For Example: Tamil Nadu

When, on 31 December 2017, Tamil Nadu superstar Rajinikanth announced he would finally engage actively with politics (including the founding of a new party), the earth shook – or was this just an illusion, considering that few things are more normal in India’s southernmost state than film icons in key positions of power? Making cinema a battleground.

Will Rajinikanth fill the void left about a year earlier by the demise of actress-turned-political animal Jayalalithaa? Will he be able to overcome the standoff between the state’s two main parties, which has essentially defined Tamil Nadu’s politics now for decades – a leaden standstill that is at the heart of so much of the anger that rages through the best and brightest the local film industry has brought forth these last ten, fifteen years? Add that feeling of things falling apart, made worse by the global economic miasma we are all in, as well as the creeping influence of Hindu extremism (heading towards outright fascism) that has defined too much of Northern Indian politics over the last few decades which is now, at the core of national politics, also being felt in the rest of the country, however resistant in principle to the Modi brand of defamation and demagogy vast parts of the South might be. And let’s not even mention the corruption that seems to have hollowed out all public institutions, crippled a generally modestly strong industry, destroyed so many people’s trust in the state.

First Signs of Change
It is in the early years of the new millennium that the first signs of change in the cinema of Tamil Nadu are being noticed – there is a so-far never before felt sense of anguish in several films, as well as a so far unseen violence; something that inside India would soon define the image of the state’s artistically ambitious film production: “I’ve never seen anything like this before” is a sentence often heard from Northerners apropos e.g. Bala’s I Am God (2009). But violence might tip people’s expectations in the wrong direction: the works of Bala, Vetri Maaran, Ram and Mysskin, to name only Tamil Nadu’s current key auteurs (and there are more names to name, many more), have nothing gratuitous – their varieties of political thriller, realist drama, noir or comedy are best described as baroque bordering on surreal, like something primeval and ferocious that inspires awe and invites contemplation, self-inspection, self-reflection; maybe social(ist) realism by way of Kafka, Lovecraft and Lautréamont – they are abysses gazing back, sometimes twinkling cheekily. The Tamil Nadu Now is aptly expressed in a case of mistaken identities, for example in R. S. Durai Senthilkumar’s Kodi(2016); in nameless characters roaming an ever-more anonymous-looking concrete behemoth as in Lokesh Kanagaraj’s Metropolis (2017); or in a crime leading to body pieces strewn over the city, as in Mysskin’s Wage War (2011).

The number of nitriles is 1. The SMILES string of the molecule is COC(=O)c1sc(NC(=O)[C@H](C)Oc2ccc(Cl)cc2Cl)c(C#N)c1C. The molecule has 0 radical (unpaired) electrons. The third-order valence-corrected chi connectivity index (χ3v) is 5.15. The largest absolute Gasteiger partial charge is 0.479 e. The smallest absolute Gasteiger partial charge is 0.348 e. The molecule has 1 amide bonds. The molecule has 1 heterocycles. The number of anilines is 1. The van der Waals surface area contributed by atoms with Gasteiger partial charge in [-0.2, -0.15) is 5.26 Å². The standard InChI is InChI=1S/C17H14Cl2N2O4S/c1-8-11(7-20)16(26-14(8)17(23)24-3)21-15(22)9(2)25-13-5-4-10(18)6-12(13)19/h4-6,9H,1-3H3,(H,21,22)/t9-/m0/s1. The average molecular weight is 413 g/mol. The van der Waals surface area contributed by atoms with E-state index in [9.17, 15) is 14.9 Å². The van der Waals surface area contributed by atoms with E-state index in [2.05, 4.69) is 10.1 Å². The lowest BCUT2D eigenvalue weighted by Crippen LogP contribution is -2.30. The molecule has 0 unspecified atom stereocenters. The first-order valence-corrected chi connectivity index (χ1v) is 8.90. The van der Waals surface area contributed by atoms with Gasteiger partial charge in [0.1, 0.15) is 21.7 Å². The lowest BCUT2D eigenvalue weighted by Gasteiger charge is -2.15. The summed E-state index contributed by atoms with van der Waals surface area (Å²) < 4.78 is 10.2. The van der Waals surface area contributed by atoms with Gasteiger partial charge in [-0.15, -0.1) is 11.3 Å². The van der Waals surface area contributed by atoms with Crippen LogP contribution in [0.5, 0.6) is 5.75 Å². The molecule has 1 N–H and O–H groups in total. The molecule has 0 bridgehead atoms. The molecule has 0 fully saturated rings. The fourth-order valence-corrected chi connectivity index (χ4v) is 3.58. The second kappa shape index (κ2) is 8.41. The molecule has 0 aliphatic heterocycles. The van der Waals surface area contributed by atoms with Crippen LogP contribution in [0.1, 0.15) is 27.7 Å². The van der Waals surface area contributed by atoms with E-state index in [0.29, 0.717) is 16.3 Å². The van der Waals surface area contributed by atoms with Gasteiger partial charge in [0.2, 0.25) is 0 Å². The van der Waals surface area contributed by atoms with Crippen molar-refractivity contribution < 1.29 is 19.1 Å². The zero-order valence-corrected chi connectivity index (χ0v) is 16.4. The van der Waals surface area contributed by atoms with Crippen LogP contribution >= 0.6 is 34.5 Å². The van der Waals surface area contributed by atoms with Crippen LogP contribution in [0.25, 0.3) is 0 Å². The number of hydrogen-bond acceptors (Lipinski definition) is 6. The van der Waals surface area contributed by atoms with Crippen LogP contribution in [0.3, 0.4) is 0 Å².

The protagonists of films such as Ram‘s Tamil M.A. (2007), Vetri Maaran’s Ruthless Man (2007), Karthik Subbaraj’s Cold Heart (2014) or Metropolis see the world as a maze with an entrance (quickly closed) and no exit. Criminal entities at all levels of sophistication, from beggar clans (I Am God) to talent show-running gangs (Cold Heart), to toxic waste-burying outfits (Resurrection), claim their turf, sometimes with more than a little help from political parties or organisations. Epidemics, such as in Balaji Mohan’s Speak with Your Mouth Shut (2014) seem above all logical, endemic to the system; the latest batch of Tamil auteurs is especially good at seeing the absurd – through to an end that is often surprisingly bright.

Ideas and Perspectives
All as it should be in a cinema that is genuinely provocative, a cinema of ideas and perspectives in which taboos get tested and sometimes, if necessary, broken. The couple at the heart of Ram’s Taramani(2017) might have many fights to brave, with each other as well as society, but they will prevail. Also the characters in Speak with Your Mouth Shut and Nalan Kumarasamy’s Evil Engulfs(2013) will have learned something from their troubles. And at the end of Mysskin’s horror film Pisasu(2014) there’s something nobody would expect from a work in that genre: grace.

There is much to be learned from these films. Maybe most importantly: how to make something popular and entertaining, engaging that is politically pertinent while artistically daring; how to perceive cinema as an adventure on which the makers and their audiences embark together; how to craft a whole from myriads of different emotions, tones and expressions; how to be playful – with a purpose, and daring – with a goal clear in sight.

Text: Olaf Möller

Thanks to Stefan Borsos, Gerwin Tamsma and Uma da Cunha.